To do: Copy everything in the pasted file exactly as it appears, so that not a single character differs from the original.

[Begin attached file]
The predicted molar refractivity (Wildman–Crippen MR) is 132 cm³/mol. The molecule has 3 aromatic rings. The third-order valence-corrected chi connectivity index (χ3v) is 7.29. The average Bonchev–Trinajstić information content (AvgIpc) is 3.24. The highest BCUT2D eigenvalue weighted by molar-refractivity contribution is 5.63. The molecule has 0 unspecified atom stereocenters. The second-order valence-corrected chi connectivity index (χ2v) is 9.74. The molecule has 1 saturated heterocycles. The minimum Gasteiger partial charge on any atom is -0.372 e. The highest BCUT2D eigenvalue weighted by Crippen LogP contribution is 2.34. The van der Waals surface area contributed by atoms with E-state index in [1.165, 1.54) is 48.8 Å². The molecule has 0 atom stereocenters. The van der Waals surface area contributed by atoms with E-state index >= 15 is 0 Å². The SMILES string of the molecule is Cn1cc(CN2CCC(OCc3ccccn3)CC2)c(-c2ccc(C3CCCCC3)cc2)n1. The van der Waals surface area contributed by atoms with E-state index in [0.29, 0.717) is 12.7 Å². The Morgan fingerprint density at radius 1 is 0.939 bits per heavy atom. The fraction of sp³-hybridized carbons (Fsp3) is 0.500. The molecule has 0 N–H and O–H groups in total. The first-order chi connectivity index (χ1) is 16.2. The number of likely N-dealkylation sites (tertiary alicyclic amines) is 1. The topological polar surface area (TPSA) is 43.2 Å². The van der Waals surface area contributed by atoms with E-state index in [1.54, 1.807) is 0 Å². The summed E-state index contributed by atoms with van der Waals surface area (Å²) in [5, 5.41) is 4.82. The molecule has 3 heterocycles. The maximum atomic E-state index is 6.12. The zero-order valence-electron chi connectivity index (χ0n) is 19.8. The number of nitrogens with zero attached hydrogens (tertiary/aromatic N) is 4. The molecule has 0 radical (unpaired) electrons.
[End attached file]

The predicted molar refractivity (Wildman–Crippen MR) is 132 cm³/mol. The molecule has 3 aromatic rings. The third-order valence-corrected chi connectivity index (χ3v) is 7.29. The average Bonchev–Trinajstić information content (AvgIpc) is 3.24. The highest BCUT2D eigenvalue weighted by molar-refractivity contribution is 5.63. The molecule has 0 unspecified atom stereocenters. The second-order valence-corrected chi connectivity index (χ2v) is 9.74. The molecule has 1 saturated heterocycles. The minimum Gasteiger partial charge on any atom is -0.372 e. The highest BCUT2D eigenvalue weighted by Crippen LogP contribution is 2.34. The van der Waals surface area contributed by atoms with E-state index in [1.165, 1.54) is 48.8 Å². The molecule has 0 atom stereocenters. The van der Waals surface area contributed by atoms with E-state index >= 15 is 0 Å². The SMILES string of the molecule is Cn1cc(CN2CCC(OCc3ccccn3)CC2)c(-c2ccc(C3CCCCC3)cc2)n1. The van der Waals surface area contributed by atoms with E-state index in [0.29, 0.717) is 12.7 Å². The Morgan fingerprint density at radius 1 is 0.939 bits per heavy atom. The fraction of sp³-hybridized carbons (Fsp3) is 0.500. The molecule has 0 N–H and O–H groups in total. The first-order chi connectivity index (χ1) is 16.2. The number of likely N-dealkylation sites (tertiary alicyclic amines) is 1. The topological polar surface area (TPSA) is 43.2 Å². The van der Waals surface area contributed by atoms with E-state index in [1.54, 1.807) is 0 Å². The summed E-state index contributed by atoms with van der Waals surface area (Å²) in [5, 5.41) is 4.82. The molecule has 3 heterocycles. The maximum atomic E-state index is 6.12. The zero-order valence-electron chi connectivity index (χ0n) is 19.8. The number of nitrogens with zero attached hydrogens (tertiary/aromatic N) is 4. The molecule has 0 radical (unpaired) electrons.